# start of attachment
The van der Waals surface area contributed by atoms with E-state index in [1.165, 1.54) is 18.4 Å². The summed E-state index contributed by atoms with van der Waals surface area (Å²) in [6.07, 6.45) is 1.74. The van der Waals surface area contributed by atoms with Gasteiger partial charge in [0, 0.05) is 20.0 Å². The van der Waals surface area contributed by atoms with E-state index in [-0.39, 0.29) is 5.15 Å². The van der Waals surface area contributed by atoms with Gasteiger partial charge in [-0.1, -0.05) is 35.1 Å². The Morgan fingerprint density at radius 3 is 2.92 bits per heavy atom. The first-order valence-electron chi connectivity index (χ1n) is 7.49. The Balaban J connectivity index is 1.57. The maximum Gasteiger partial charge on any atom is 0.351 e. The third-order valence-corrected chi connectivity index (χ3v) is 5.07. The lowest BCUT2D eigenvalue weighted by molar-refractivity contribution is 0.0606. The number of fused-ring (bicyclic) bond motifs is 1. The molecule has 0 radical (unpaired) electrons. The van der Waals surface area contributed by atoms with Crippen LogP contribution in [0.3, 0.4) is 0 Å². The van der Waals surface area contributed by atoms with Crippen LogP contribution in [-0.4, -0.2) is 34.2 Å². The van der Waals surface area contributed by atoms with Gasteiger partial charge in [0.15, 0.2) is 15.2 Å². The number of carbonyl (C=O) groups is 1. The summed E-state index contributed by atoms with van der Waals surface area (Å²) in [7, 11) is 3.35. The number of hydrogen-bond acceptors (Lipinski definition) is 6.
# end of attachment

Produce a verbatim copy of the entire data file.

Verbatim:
The van der Waals surface area contributed by atoms with E-state index in [1.165, 1.54) is 18.4 Å². The summed E-state index contributed by atoms with van der Waals surface area (Å²) in [6.07, 6.45) is 1.74. The van der Waals surface area contributed by atoms with Gasteiger partial charge in [0, 0.05) is 20.0 Å². The van der Waals surface area contributed by atoms with E-state index in [-0.39, 0.29) is 5.15 Å². The van der Waals surface area contributed by atoms with Gasteiger partial charge in [-0.1, -0.05) is 35.1 Å². The Morgan fingerprint density at radius 3 is 2.92 bits per heavy atom. The first-order valence-electron chi connectivity index (χ1n) is 7.49. The Balaban J connectivity index is 1.57. The maximum Gasteiger partial charge on any atom is 0.351 e. The third-order valence-corrected chi connectivity index (χ3v) is 5.07. The lowest BCUT2D eigenvalue weighted by molar-refractivity contribution is 0.0606. The number of fused-ring (bicyclic) bond motifs is 1. The molecule has 0 radical (unpaired) electrons. The van der Waals surface area contributed by atoms with Crippen LogP contribution in [0.3, 0.4) is 0 Å². The van der Waals surface area contributed by atoms with Crippen LogP contribution in [-0.4, -0.2) is 34.2 Å². The van der Waals surface area contributed by atoms with Gasteiger partial charge in [0.15, 0.2) is 15.2 Å². The number of carbonyl (C=O) groups is 1. The summed E-state index contributed by atoms with van der Waals surface area (Å²) in [7, 11) is 3.35. The number of hydrogen-bond acceptors (Lipinski definition) is 6.